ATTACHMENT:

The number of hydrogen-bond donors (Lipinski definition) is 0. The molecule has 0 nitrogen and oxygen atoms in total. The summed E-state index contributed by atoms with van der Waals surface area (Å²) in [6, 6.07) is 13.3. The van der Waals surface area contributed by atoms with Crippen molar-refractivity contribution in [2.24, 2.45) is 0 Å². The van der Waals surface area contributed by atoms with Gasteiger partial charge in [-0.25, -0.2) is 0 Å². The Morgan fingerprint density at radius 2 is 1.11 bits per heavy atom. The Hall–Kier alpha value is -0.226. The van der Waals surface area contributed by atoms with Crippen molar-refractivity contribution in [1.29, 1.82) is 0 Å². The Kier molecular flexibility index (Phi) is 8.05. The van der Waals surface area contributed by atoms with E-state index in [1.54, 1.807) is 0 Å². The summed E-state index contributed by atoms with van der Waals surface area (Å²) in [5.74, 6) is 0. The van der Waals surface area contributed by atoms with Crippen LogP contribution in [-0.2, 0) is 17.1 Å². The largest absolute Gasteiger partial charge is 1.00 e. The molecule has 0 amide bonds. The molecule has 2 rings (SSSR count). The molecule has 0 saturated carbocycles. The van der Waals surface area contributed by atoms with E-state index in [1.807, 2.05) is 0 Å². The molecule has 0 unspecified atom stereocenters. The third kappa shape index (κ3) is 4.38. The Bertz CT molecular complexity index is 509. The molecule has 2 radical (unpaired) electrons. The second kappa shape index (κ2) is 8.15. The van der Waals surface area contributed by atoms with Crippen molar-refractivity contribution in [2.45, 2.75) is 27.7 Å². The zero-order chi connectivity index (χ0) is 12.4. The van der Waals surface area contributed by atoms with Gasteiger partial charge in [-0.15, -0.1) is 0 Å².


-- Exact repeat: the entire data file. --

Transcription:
The number of hydrogen-bond donors (Lipinski definition) is 0. The molecule has 0 nitrogen and oxygen atoms in total. The summed E-state index contributed by atoms with van der Waals surface area (Å²) in [6, 6.07) is 13.3. The van der Waals surface area contributed by atoms with Crippen molar-refractivity contribution in [2.24, 2.45) is 0 Å². The van der Waals surface area contributed by atoms with Gasteiger partial charge in [-0.25, -0.2) is 0 Å². The Morgan fingerprint density at radius 2 is 1.11 bits per heavy atom. The Hall–Kier alpha value is -0.226. The van der Waals surface area contributed by atoms with Crippen molar-refractivity contribution in [1.29, 1.82) is 0 Å². The Kier molecular flexibility index (Phi) is 8.05. The van der Waals surface area contributed by atoms with E-state index in [1.54, 1.807) is 0 Å². The summed E-state index contributed by atoms with van der Waals surface area (Å²) in [5.74, 6) is 0. The van der Waals surface area contributed by atoms with Crippen LogP contribution in [-0.2, 0) is 17.1 Å². The largest absolute Gasteiger partial charge is 1.00 e. The molecule has 0 amide bonds. The molecule has 2 rings (SSSR count). The molecule has 0 saturated carbocycles. The van der Waals surface area contributed by atoms with E-state index in [1.807, 2.05) is 0 Å². The molecule has 0 unspecified atom stereocenters. The third kappa shape index (κ3) is 4.38. The Bertz CT molecular complexity index is 509. The molecule has 2 radical (unpaired) electrons. The second kappa shape index (κ2) is 8.15. The van der Waals surface area contributed by atoms with Crippen molar-refractivity contribution in [2.45, 2.75) is 27.7 Å². The zero-order chi connectivity index (χ0) is 12.4. The van der Waals surface area contributed by atoms with Gasteiger partial charge in [-0.15, -0.1) is 0 Å².